Policy governance. It sounds stuffy. Boring. And probably complicated.
It’s actually none of those. Granted, it may not be everyone’s cup of tea, depending on what an individual expects his or her board experience to be. Policy Governance® sets clear boundaries between operations and board work. It keeps board members from micromanaging. That is its purpose and its strength.
The board of directors has only one employee—the Co-op’s general manager (GM). The GM has been hired because of his or her ability to run a $78 million retail cooperative. The GM bears full responsibility for meeting the board’s—and, hence, the membership’s—expectations for what the co-op shall provide and how it shall be provided.
By keeping board members focused on their governance role, Policy Governance® facilitates creation of clear instructions for the GM with no ambiguity. The board speaks with one voice, writes down its expectations, and then consistently monitors how well the GM is meeting those expectations. Individual board members are not allowed to tinker or to suggest how something should be done. If they were, the board could no longer hold the GM solely accountable for results.
Using Policy Governance®, the board writes two types of policies that provide instruction to the GM. One type (Ends) answers the question “What is the Co-op for?” Not what does it do, but why does it exist? What difference shall the Co-op make in the lives of its members? What difference shall it make in the world? Ends state expected results and nothing more.
The second type of board-written policy that provides instruction to the GM is known as an Executive Limitation or EL. Executive Limitations are exactly what they sound like. They tell the GM, in clear language, what conditions, processes, or outcomes will not be tolerated by the board. They purposely do not tell the GM what to do or how to do it. That’s the GM’s area of expertise. Instead, they set boundaries within which the GM must work.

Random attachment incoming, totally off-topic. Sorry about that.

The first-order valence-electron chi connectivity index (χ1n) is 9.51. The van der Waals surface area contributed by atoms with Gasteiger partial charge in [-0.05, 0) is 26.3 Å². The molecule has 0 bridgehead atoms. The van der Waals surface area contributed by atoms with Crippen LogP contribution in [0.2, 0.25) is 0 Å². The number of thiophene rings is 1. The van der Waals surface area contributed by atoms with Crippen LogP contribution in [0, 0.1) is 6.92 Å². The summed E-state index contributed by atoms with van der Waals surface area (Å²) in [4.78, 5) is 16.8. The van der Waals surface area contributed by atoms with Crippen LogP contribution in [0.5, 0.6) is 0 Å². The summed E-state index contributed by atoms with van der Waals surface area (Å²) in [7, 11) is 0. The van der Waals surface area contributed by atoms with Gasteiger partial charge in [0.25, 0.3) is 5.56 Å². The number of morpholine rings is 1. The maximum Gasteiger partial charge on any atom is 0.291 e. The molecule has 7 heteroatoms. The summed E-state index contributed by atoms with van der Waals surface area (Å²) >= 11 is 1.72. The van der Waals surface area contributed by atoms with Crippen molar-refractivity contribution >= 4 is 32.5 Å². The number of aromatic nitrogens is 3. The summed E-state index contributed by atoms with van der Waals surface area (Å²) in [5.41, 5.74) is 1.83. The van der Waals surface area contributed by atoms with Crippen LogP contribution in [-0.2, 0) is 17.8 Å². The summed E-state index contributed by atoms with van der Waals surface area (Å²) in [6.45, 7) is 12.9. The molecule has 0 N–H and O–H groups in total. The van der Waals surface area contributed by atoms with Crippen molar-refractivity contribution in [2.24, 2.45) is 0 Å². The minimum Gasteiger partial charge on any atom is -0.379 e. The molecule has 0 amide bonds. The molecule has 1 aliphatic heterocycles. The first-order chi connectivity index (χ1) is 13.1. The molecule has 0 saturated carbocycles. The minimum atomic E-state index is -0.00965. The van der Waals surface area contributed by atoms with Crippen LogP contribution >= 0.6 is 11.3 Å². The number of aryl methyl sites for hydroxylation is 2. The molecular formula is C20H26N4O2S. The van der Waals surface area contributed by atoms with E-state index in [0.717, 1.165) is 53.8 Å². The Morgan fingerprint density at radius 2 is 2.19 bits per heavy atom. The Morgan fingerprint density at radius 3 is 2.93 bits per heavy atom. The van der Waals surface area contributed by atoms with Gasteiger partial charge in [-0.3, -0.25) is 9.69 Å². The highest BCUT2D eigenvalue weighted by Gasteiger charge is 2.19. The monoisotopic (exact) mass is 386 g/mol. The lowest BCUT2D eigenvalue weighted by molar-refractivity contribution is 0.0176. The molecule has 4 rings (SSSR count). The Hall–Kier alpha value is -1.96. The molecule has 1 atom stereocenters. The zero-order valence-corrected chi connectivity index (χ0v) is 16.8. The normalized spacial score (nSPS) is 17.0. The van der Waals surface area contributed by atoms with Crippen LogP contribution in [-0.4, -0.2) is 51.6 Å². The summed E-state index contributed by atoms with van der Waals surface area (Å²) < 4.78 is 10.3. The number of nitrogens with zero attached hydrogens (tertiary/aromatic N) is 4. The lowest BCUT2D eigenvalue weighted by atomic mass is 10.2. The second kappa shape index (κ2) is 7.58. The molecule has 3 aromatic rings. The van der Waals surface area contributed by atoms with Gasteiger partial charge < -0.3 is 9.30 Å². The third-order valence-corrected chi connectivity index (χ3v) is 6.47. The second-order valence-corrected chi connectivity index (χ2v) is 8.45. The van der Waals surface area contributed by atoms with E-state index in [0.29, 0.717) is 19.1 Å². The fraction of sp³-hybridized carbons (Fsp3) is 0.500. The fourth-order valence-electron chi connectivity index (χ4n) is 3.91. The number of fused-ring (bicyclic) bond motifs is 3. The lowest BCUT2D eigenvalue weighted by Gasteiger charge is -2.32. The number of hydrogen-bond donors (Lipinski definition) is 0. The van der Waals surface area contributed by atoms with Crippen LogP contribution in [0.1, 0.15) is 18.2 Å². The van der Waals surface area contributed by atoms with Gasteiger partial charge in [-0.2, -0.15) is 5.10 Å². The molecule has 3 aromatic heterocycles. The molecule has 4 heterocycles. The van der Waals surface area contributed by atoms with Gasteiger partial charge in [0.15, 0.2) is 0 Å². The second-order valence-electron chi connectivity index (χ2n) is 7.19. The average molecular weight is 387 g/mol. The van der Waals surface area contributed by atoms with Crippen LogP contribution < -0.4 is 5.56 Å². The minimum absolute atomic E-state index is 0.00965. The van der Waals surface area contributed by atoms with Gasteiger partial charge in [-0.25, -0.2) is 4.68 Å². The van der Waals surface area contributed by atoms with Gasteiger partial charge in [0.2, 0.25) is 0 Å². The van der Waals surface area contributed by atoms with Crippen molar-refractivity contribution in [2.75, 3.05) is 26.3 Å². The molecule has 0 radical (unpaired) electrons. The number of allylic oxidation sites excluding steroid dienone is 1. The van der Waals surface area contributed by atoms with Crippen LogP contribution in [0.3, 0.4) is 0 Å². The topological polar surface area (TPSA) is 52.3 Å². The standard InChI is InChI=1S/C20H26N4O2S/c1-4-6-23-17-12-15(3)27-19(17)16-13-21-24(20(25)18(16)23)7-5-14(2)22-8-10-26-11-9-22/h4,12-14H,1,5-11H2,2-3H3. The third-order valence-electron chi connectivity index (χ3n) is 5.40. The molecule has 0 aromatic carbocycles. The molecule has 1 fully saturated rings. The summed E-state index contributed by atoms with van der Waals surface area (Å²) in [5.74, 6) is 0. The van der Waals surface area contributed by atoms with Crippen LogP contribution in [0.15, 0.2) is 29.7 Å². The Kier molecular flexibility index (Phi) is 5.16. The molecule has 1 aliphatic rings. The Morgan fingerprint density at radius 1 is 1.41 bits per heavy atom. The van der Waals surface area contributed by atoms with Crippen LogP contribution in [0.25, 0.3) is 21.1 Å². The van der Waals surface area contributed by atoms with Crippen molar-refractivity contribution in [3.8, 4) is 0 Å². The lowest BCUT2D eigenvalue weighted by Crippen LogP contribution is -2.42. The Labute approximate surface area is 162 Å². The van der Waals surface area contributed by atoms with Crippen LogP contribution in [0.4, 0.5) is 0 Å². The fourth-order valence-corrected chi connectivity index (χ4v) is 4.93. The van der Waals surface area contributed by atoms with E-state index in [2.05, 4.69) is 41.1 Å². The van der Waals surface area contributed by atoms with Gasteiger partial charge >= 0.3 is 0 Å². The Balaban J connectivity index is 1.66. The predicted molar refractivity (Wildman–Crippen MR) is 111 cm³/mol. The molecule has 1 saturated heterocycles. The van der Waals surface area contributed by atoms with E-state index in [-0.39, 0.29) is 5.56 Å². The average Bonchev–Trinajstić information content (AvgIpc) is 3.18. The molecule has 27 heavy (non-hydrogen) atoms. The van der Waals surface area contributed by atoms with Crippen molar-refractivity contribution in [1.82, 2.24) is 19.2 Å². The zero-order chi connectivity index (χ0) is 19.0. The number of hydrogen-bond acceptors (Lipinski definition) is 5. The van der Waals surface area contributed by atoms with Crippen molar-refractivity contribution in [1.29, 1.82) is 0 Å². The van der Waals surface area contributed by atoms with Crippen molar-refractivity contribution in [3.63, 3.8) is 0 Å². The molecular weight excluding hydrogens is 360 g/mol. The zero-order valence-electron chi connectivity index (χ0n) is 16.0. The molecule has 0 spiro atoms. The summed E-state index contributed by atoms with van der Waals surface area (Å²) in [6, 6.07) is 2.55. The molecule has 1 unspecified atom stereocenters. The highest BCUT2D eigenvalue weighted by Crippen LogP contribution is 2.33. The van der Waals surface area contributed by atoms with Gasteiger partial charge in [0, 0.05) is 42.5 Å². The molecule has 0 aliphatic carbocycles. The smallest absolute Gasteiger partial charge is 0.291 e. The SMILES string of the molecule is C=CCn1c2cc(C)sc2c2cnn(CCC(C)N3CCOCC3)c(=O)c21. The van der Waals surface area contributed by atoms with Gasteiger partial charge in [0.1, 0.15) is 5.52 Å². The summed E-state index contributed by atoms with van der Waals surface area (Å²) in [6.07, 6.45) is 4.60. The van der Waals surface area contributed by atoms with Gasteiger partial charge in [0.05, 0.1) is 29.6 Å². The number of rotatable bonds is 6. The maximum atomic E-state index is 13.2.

For instance, an EL regarding employee welfare may state that the GM must not allow employees to be exposed to unreasonably hazardous conditions. The policy does not delineate all possible conditions or what the GM must do to avoid exposure to each one. That’s up to the GM and staff to figure out and implement. But when the GM reports to the board about employee welfare, the GM must explain how employees are protected and what the outcomes have been, providing data to convince the board that employees have not been and currently are not exposed to any unreasonably hazardous conditions.
The GM’s performance evaluation and continued employment rest upon his or her reasonable interpretation of, and demonstrated compliance with, all of the Ends and EL policies written by the board.
In a membership organization such as the Co-op, one of the board’s most important jobs is to know what the Co-op’s member-owners want their co-op to be. What should that Ends policy say? What difference should the Co-op be making in the lives of its members? The board can’t know the answers unless it actively engages with its member-owners.
On-going member linkage is a primary duty of a co-op’s board and also one of its greatest challenges.